Previously we highlighted some of the best 10k workouts for runners to boost their fitness and predict their 10k finishing time. This was well received so we thought we would move on to highlight 5 of the best 5k workouts for runner.
Similar to 10k runners, 5k runners need a large aerobic base. This can be achieved through a lot of long easy running and tempo work. However, the 5k runner needs a bit more speed in their legs in order to improve their times. Today we’re going to run through workouts which provide the right amount of strength and speed development to help runners boost their performance specifically over this distance.
With track/sports facilities being closed due to COVID-19 induced lock downs, we’re going to format these workouts so they are easy to replicate on roads, grass and paths.
Workout 1: 6x3minutes
This is quite a fun workout, and can be used through the entirety of your training block. Doing this properly, your average pace for your intervals should be the pace that you can hold for a 5k race. This makes it a good prediction workout (as all of these workouts will be). If you’re further away from racing, you can use shorter recoveries between intervals to make it a more strength-focused workout (sacrificing a bit of speed development).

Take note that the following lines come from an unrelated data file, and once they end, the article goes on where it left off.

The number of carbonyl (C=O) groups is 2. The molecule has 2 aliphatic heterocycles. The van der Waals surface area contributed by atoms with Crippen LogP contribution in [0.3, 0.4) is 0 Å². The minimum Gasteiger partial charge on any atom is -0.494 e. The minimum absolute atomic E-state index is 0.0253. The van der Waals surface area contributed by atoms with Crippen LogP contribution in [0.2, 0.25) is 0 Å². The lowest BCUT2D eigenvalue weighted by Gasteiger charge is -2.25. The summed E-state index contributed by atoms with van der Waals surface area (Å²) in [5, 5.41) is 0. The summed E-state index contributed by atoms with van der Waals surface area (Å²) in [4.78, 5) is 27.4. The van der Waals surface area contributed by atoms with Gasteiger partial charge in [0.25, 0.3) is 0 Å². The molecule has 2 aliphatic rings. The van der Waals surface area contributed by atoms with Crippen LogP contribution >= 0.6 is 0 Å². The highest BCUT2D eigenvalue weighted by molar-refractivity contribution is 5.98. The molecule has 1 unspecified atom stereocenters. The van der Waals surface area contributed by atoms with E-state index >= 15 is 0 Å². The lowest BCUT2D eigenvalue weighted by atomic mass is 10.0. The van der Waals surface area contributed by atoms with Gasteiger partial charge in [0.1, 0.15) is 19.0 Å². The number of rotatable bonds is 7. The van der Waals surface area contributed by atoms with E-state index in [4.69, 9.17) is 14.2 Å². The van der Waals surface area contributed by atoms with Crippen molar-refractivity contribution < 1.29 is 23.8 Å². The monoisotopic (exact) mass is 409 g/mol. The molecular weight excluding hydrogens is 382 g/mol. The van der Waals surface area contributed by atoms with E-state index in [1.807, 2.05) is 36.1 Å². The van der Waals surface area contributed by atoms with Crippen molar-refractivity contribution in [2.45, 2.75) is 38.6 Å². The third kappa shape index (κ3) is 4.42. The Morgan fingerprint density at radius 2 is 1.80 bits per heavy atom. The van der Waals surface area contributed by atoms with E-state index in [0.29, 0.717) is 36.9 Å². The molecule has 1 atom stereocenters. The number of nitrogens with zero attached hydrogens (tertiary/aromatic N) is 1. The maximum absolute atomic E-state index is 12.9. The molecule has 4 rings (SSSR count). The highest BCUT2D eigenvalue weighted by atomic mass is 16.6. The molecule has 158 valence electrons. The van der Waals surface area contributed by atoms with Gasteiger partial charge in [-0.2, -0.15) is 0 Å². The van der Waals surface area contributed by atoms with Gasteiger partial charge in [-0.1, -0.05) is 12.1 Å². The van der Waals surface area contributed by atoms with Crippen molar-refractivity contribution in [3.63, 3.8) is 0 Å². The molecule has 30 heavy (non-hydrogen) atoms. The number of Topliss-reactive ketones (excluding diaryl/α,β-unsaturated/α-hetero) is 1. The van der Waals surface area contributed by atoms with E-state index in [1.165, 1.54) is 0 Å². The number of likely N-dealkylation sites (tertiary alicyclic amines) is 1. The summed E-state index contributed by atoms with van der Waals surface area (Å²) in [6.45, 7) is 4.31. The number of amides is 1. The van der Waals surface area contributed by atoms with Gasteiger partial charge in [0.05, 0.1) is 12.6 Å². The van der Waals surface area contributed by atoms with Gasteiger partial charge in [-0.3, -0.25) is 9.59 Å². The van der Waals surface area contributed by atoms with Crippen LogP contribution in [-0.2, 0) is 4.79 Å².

The full workout is: 6x3minutes with 90seconds walk/jog recovery in between, with the intervals being at 5k race pace. However, this is quite a malleable session. For example, if you want more speed development from this workout, then you could do 5x3minutes at race pace, then throw in 6-8x30seconds at the end. It all depends on where your strengths and weaknesses lie. If you haven’t done this kind of workout before or you’re not close to racing, start with 4x3minutes with 2minutes walk/jog rest in between. It’s always better to work up to the full workout gradually.
As with all the workouts mentioned in this article, be sure to do 15-20minutes of easy running before and after. It’s always important to warm up and cool down properly – reducing your chance of injury. With these 5k sessions needing to be pretty fast, it’s best to complete some drills and strides (relaxed sprints) to make sure you’re fully prepared before each session.